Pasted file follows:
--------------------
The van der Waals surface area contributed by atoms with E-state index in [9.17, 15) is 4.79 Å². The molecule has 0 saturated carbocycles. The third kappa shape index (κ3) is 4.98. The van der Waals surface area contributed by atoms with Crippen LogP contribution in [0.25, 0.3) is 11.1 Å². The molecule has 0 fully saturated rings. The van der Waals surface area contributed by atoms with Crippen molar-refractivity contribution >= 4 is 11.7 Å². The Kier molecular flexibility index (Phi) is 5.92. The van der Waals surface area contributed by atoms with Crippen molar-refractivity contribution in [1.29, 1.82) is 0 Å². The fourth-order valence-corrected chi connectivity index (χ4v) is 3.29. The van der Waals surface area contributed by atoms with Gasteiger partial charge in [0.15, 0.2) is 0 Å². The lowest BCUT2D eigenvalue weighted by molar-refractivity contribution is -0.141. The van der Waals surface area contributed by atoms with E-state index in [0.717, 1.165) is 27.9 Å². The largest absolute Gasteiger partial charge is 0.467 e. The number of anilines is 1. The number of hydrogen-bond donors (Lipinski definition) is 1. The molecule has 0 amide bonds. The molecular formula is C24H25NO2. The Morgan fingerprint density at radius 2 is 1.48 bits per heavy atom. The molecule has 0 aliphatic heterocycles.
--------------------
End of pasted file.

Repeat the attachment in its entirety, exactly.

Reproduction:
The van der Waals surface area contributed by atoms with E-state index in [9.17, 15) is 4.79 Å². The molecule has 0 saturated carbocycles. The third kappa shape index (κ3) is 4.98. The van der Waals surface area contributed by atoms with Crippen LogP contribution in [0.25, 0.3) is 11.1 Å². The molecule has 0 fully saturated rings. The van der Waals surface area contributed by atoms with Crippen molar-refractivity contribution >= 4 is 11.7 Å². The Kier molecular flexibility index (Phi) is 5.92. The van der Waals surface area contributed by atoms with Crippen molar-refractivity contribution in [1.29, 1.82) is 0 Å². The fourth-order valence-corrected chi connectivity index (χ4v) is 3.29. The van der Waals surface area contributed by atoms with Gasteiger partial charge in [0.15, 0.2) is 0 Å². The lowest BCUT2D eigenvalue weighted by molar-refractivity contribution is -0.141. The van der Waals surface area contributed by atoms with E-state index in [0.717, 1.165) is 27.9 Å². The largest absolute Gasteiger partial charge is 0.467 e. The number of anilines is 1. The number of hydrogen-bond donors (Lipinski definition) is 1. The molecule has 0 amide bonds. The molecular formula is C24H25NO2. The Morgan fingerprint density at radius 2 is 1.48 bits per heavy atom. The molecule has 0 aliphatic heterocycles.